Stony Brook Student PP (left) gets slapped with colored powder by Serena Zachariah (right) at the annual Holi celebration hosted by the Hindu Students Council in the Mendelsohn Quad pit. Holi is also known as the festival of colors and signifies the triumph of good over evil. ARACELY JIMENEZ

The Mendelsohn Quad pit exploded with vibrant colors in celebration of Holi, the festival of colors, on April 29.

Holi is the Hindu Students Council’s largest spring event, both in terms of population and significance, and this year it showcased Stony Brook pride. Wolfie attended for the first time and the festival highlighted its inclusion into Stony Brook’s “25 Things to Do Before You Graduate” list this semester, Yoga Kammili, president of the Hindu Students Council and senior biology major, said.

Attendees donning white clothes lined up at the beginning of the event to receive a cup filled with the colored powder of their choice. As they entered the pit, Bollywood music played in the background. The air quickly filled with a rainbow of colors as attendees threw and smeared the powder on one another. A second cup was given mid-event before everyone gathered in a crowd and began chanting “Holi, Holi, Holi!”

Originally scheduled for April 23, the event was postponed to the following week due to a forecast of thunderstorms and cold weather. Despite the date change, Kammili said that there was great turnout.

“It was a lot of fun and no one really knows each other but we all got along and had a great time,” Robert Myrick, a junior mechanical engineering major, said.

Holi is a two-day festival celebrated throughout India that features an evening bonfire event on the first day and a play of colors on the second day, Devanshi Bhimjiyani, a sophomore information systems major from India who attended the event, said. The HSC annually hosts the second day of the festival as a way to share the celebration with anyone who wishes to participate.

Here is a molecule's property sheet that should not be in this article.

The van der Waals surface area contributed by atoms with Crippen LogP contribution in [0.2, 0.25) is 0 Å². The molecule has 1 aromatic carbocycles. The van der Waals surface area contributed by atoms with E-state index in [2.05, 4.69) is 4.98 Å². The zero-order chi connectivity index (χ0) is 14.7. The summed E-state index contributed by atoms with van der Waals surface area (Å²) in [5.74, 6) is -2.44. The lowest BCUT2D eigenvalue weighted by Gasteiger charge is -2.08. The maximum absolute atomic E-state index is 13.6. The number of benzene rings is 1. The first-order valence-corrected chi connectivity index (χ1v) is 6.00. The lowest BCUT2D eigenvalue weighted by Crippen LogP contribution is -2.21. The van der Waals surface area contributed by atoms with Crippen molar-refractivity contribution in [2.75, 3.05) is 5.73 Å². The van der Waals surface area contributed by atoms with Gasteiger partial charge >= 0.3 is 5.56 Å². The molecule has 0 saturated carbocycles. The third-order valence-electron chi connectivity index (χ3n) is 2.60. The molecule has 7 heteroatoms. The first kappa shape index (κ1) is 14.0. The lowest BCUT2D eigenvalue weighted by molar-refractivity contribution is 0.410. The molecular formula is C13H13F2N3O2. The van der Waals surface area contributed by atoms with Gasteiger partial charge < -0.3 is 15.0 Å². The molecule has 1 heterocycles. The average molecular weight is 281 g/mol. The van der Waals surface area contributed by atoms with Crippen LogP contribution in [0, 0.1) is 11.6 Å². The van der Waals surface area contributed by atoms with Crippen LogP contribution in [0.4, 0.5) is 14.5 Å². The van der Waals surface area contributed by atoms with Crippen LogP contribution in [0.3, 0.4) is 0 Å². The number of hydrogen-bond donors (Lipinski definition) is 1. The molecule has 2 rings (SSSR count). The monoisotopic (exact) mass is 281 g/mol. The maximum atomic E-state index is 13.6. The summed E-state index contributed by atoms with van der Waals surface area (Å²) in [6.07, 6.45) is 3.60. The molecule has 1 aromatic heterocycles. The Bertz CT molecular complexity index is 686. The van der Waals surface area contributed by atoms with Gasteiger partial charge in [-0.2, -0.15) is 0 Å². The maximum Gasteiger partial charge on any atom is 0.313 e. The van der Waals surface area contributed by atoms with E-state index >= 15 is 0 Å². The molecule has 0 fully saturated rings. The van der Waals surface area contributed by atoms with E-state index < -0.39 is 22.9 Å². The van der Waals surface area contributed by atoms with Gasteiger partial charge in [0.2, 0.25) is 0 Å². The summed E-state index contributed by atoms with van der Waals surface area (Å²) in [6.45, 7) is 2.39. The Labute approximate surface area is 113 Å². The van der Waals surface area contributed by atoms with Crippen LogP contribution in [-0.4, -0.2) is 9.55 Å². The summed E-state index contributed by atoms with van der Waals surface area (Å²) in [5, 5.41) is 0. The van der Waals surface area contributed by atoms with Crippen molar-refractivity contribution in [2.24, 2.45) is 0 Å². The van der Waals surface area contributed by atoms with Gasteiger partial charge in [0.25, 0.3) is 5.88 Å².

“Just like the majority of the festivals [in India] it has a religious and symbolic meaning,” Kammili said. “It’s about good beating evil, or color defeating the darkness.”

The festival is based on the old legend of Prahlada, a devoted follower of Vishnu, the God of Protection. His father, Hiranyakashipu, tries to kill him by placing him on the lap of his sister, Holika, a fire-immune demoness, as she sits on a pyre. Because of his loyalty to Vishnu, Prahlada’s life is spared as Holika burns to death, representing the defeat of evil and the entry into prosperity and life, Bhimjiyani said.

A sense of unity was felt through the festival as friends and strangers alike threw fistfuls of color at each other. “You need more color,” was a common phrase heard throughout the pit before someone was struck with a handful of powder.

“It’s my third year coming to the event,” Joseph Perez, a junior respiratory care major, said. “With finals coming up, it’s a great way to destress, hang out with friends and have a blast.”

The aromatic powders are made from natural ingredients that are non-toxic, biodegradable and skin-safe, according to Krishna Color Sales, the company that provided the powders. They also do not stain clothing and easily come off with water.

“This is my first time attending the event and I will definitely come back next year,” Marina Fandaros, a junior biomedical engineering major, said.

Unlike past years, water balloons and mango frooti, a popular drink in India, were not available this year.

“Hopefully next year we will have more colors, frooti and water balloons,” Kammili said. “Some people loved them and others hated [the water balloons] so we might do a poll on whether or not we bring them back.”

Regardless of race, age or gender, festivals like Holi serve as a great way for people to learn about new cultures in a colorful, fun-filled mess.